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I Monster "The video was 30, 40 grand or something, which nowadays is ridiculous"

We speak to the Sheffield duo of Dean Honer and Jarrod Gosling ahead of a homecoming show to mark 20 years since landmark album Neveroddoreven.


Dean Honer says 'Who Is She?' was "discovered at the right time."

I Monster.

A few weeks ago, in a heroic attempt to create usable space in a room that for years has been home to a hoarder’s cache of ephemera, one of the first artefacts to make its bid for freedom was a distinctly designed CD. Paradoxically prompting evocative memories from 23 years ago, ‘Daydream In Blue’ maintains an alluring and endearing presence after all this time.

I Monster, the esoteric electronic vehicle for Sheffield scene stalwarts Dean Honer and Jarrod Gosling, have once again captured the global imagination with ‘Who Is She?’, racking up over 15 million streams. This recent recognition coincides with the re-release of their second album Neveroddoreven, and a return to live performance.

Ahead of their Leadmill show next Friday, we asked Honer and Gosling about salvaging tracks from old Macs, plans for new material, and what it’s like to go viral.

What’s it like to be TikTok famous?

Jarrod Gosling: We were planning to reissue the album anyway, it’s the 20th anniversary. It was put on vinyl for the first time a few years ago because it was never on vinyl originally. Then the label put it out, and it sold out pretty quickly. Lots of people since have been asking us to do it. So we were always thinking about redoing it, and it just coincided with this TikTok thing.

Why do you think it’s resonated with a TikTok audience?

Dean Honer: We don’t know; it’s a completely viral thing. There wasn't any marketing behind it from our end, or from the label. We understand why it's grown – we always thought it was a good tune, and we always thought it should have been a bigger single then it was, really. We did a really expensive video for it, the video was 30, 40 grand or something, which nowadays is ridiculous. A band wouldn’t spend that now unless you’re Adele or something.

You do have a distinct and unusual sound. Is it this that’s captured a new generation’s imagination?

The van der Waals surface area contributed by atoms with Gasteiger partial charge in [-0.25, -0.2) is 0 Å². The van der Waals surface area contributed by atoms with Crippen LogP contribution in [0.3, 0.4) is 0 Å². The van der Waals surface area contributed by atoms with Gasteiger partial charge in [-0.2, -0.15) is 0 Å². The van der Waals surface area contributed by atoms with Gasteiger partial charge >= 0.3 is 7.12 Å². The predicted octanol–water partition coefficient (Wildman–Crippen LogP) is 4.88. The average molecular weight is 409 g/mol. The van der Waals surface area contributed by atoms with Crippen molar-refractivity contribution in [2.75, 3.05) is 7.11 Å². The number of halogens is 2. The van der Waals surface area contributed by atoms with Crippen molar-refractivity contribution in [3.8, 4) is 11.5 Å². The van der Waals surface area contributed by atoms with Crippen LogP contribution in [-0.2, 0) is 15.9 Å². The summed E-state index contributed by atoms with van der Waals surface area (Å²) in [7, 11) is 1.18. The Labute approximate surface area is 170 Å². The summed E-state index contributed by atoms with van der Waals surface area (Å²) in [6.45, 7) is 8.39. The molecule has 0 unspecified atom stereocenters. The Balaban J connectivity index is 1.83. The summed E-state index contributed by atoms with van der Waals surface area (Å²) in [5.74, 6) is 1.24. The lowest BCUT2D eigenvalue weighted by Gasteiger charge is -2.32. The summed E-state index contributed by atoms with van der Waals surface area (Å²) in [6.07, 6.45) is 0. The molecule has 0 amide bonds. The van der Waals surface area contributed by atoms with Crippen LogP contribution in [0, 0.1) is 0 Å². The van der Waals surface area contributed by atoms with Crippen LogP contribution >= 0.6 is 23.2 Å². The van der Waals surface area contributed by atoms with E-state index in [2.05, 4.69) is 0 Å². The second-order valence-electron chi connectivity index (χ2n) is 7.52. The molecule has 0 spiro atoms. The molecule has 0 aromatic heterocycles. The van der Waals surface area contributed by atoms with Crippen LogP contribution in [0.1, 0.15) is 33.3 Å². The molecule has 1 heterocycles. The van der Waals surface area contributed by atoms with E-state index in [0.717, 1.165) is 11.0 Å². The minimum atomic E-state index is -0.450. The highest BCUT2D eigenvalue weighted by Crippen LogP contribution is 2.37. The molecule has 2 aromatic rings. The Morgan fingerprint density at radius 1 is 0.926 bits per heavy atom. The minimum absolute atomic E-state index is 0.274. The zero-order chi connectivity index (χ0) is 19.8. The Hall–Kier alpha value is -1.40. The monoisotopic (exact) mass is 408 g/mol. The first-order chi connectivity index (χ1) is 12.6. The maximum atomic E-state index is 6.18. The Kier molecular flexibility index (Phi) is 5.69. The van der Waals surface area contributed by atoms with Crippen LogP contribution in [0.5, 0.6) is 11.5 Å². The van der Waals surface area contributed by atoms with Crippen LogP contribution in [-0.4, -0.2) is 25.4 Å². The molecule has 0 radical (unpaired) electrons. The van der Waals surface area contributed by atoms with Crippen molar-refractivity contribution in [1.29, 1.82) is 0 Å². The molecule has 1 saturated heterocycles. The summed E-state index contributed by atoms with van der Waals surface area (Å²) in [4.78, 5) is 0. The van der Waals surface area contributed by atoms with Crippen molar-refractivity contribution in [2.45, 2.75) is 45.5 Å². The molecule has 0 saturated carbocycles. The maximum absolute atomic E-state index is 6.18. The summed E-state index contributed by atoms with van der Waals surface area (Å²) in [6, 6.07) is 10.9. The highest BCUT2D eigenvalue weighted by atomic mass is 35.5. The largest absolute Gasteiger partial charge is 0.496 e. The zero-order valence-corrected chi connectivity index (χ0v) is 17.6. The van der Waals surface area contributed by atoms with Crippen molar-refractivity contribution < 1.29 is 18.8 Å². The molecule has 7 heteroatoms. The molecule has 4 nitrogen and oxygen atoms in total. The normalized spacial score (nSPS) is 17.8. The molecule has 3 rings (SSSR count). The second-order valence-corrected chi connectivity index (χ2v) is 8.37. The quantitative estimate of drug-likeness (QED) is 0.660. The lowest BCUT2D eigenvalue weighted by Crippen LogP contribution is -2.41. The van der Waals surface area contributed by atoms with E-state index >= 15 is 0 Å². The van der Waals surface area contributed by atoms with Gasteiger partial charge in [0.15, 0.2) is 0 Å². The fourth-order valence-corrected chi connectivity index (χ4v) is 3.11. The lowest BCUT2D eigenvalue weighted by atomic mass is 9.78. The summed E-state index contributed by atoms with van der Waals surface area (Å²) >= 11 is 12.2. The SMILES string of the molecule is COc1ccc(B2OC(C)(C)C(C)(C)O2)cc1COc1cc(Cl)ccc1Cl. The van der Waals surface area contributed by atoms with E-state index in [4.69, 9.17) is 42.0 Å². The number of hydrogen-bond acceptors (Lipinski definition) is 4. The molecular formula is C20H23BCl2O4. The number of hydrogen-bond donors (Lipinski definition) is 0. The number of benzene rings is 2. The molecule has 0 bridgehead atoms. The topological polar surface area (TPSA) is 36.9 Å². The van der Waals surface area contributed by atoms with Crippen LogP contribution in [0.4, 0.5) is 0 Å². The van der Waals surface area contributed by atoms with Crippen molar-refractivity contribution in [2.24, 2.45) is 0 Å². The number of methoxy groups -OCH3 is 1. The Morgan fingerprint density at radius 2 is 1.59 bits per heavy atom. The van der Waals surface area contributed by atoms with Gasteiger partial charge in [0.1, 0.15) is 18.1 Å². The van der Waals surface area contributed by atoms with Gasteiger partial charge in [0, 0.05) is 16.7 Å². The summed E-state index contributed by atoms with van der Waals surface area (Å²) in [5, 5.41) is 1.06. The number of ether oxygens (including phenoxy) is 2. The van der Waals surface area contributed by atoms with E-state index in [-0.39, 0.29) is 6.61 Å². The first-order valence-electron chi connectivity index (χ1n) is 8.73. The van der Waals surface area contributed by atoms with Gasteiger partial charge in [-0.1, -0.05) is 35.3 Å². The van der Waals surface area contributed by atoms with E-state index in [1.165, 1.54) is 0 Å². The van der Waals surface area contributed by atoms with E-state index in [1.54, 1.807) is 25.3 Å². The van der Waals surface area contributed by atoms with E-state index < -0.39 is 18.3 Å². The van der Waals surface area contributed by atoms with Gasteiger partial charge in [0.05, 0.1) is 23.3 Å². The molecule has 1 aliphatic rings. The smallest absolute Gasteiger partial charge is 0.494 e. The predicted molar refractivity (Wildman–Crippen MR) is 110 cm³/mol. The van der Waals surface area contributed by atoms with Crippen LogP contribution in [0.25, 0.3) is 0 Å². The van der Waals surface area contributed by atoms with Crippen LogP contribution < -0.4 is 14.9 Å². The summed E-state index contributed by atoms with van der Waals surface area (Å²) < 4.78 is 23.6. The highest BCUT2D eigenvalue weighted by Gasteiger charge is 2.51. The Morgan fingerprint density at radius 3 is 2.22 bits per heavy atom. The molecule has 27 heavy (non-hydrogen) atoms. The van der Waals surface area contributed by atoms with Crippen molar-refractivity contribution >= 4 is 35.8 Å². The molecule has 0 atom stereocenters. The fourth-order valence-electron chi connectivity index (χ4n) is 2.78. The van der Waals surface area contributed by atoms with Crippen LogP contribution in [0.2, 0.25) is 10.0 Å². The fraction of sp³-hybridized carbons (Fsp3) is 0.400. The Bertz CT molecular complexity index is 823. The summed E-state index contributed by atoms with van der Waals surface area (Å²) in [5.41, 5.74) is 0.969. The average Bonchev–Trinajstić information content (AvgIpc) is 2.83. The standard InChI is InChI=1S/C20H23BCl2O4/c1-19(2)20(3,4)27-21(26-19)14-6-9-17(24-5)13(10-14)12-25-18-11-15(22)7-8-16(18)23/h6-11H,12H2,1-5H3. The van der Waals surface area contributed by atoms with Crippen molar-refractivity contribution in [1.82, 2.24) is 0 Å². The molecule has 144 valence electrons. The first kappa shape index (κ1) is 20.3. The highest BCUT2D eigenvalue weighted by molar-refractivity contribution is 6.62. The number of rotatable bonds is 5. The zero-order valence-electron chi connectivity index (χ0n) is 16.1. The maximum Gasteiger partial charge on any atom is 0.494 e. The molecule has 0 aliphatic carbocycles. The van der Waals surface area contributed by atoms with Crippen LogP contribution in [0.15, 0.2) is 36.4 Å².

DH: Maybe. We bought samplers when the technology become available and affordable in the nineties and a little computer to sequence it with. We were sampling easy listening records but then mixing them with synthesisers and vocoders and more futuristic sounds, so I think we always wanted to have our own sound. And ‘Who Is She?’, along with ‘Daydream’ – that's kind of the epitome of what that sound was.

JG: I think because of the lyric, “Who is she?” as well to be honest, in terms of the TikTok success.

DH: It’s just luck – it’s the zeitgeist isn’t it. It was discovered at the right time. If it was ten years ago, it might not have been the same.

Does the continuing use of ‘Daydream In Blue’ in films and adverts surprise you?

DH: I suppose it is surprising that advertisers or films choose the tracks. Especially if the tracks are sample heavy like ‘Daydream’ – you've actually got the sound of a massive choir and an orchestra and stuff, which is different to a band or a guitar player. Maybe it’s got a filmic nature.

JG: It’s got a familiar sound to it. You see a lot of comments from people who’ve got it wrong: “same sample as Portishead.” It's not. It's because it's a similar era, and it’s got strings on it, but it's not the same at all. A descending bassline is quite a familiar, evocative sound.

DH: ‘Daydream’ has been the main one, but a track called ‘Heaven’ got used on some films.

JG: ‘The Blue Wrath’ got used on Shaun of the Dead, which we thought was a student film. “It's not a massive budget or pay-out.” Okay yeah, you can use it, great. Didn't think much of it. Then I read in a newspaper – The Star or something, I’ve still got the cutting – and found out it was Simon Pegg from Spaced. So it's them that are doing the film, alright! It's actually probably a cooler film that we thought it would be. It was just being in the right place at the right time with that track, apparently.

You must be looking forward to taking I Monster on the road again. When’s the last time you played live?

JG: Last time we did a sort of gig was about ten years ago as part of Tramlines at the City Hall. Apart from that, it’s probably 2005 or 2006.

Is it difficult to get back into the material after all that time?

I monster cover

DH: We're not taking out a full band – it's gonna be Jarod and myself and we've got two vocalists, a girl called Hannah who’s from Bradford but lives in London now. And she was a live vocalist for The Specials and Primal Scream over the last few years. And then there's another vocalist-guitarist called Jenny Green. So we've got just those two and us two.

There's a bit of stuff on backing track. The tough thing about getting it together was that we don't have the files to those songs, because some of them were done on an Atari ST and very old Macs that we haven't got anymore. So we’ve had to salvage, resample or recreate things. We’ve got all of our visuals sorted out, we’ve got the technology sorted out, we can just go and do it.

And you’re also working on some new tracks?

JG: We actually started working on a new album before this tour thing. We knew we were gonna reissue the album, but we’ve got loads of new tracks that we're working on. Not quite finished, some more finished than others. But we’ve had to put that to one side. We'll jump back on that again when we get chance.

Accessibility info

The Leadmill is a step-free venue located on ground floor level, with disabled toilets. You can find more information about accessibility at the venue on their website.

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